We see a godly response in helping their brothers. The tribe of Simeon did not shrink back from its brotherly duty. They went to war with Judah! The New Testament Scriptures show Christians helping each other (Philippians 4:14-19). God honored Simeon’s assistance to Judah, for they were preserved with Judah many years after the other tribes fell into apostasy and then into captivity. This was beyond anyone’s knowledge at that time, but there were future benefits. God’s blessing comes as his people give and receive help one to another. Don’t allow pride to keep you from either activity. In Pilgrim’s Progress, Christian couldn’t get up when he fell until his brother Faithful helped him. (By the way, if you haven’t read Pilgrim’s Progress, I encourage you to do so.) The life of faith is not meant to be walked alone; in fact, it cannot be.

The Lord caused Israel to prosper when they obeyed his will (1:4-7). In this event, God gives an example of the defeat of the world. This is actual history, and all events had meaning in the history of redemption. God was acting for the future prosperity of Judah and providing for the line of the Messiah. We must not fail to recognize the historic importance of this event. God was acting in history to prepare for the sending of his Son in human flesh through the tribe of Judah. But the Lord also has lessons for us from it. When God is in our warfare, the armies of the world go down to defeat. “The Lord gave….” Though the leaders of people style themselves as “lords”, they have no power against the all-power of the Lord. A king with his army around him has a high opinion of himself and acts accordingly (Proverbs 30:29-31). But no person has power against the Lord (Proverbs 21:30-31).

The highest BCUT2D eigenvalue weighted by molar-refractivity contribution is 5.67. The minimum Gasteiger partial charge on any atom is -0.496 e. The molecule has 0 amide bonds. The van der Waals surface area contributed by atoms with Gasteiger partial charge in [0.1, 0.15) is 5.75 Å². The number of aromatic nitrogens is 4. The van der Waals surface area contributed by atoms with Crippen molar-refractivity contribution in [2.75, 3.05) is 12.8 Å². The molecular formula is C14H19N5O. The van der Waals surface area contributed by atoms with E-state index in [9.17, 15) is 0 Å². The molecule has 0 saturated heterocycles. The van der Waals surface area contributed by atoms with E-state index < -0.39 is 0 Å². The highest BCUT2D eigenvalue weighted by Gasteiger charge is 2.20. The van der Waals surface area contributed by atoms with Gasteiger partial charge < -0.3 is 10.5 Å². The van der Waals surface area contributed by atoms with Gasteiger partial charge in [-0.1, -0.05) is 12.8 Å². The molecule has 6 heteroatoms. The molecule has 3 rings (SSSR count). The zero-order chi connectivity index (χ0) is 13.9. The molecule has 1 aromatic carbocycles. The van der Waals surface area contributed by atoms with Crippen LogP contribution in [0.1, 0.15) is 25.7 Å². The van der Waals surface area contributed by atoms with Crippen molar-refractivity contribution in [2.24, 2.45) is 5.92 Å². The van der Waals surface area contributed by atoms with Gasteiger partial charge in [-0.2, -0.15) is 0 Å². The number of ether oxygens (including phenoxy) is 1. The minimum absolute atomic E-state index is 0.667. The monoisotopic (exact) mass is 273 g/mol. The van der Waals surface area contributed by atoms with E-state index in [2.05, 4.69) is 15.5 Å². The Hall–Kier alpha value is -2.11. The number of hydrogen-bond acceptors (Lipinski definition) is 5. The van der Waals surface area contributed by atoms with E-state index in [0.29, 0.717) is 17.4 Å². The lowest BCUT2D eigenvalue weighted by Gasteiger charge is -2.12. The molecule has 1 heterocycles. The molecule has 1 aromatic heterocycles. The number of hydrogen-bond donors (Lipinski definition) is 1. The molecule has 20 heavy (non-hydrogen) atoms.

God gave an example of divine vengeance. Some question the destruction of the Canaanites, but they were justly condemned for their wickedness (cf. Genesis 15:16; Deuteronomy 7:10; 18:9-12; 20:16-20). Some question the treatment of Adoni-Bezek, but he received what the Law required—justice (Exodus 21:23-24; Leviticus 24:19-20; Deuteronomy 19:16-21). He acknowledged God’s justice against him. The church is not a physical nation charged with carrying out physical justice. We live in the new covenant age. The mission of the church is to extend grace to the undeserving (Matthew 5:38-42). However, the real problem that people have with this topic is that they hate God’s holiness, and they don’t want God’s judgment to fall upon them for their sin (rejection of God as God, refusal to love God, and rebellion against God and his ways. But how are we living? Do we want to work with other followers of Christ for the glory of God and the good of people? Let us learn from the good example of these two tribes of Israel.

Grace and peace, David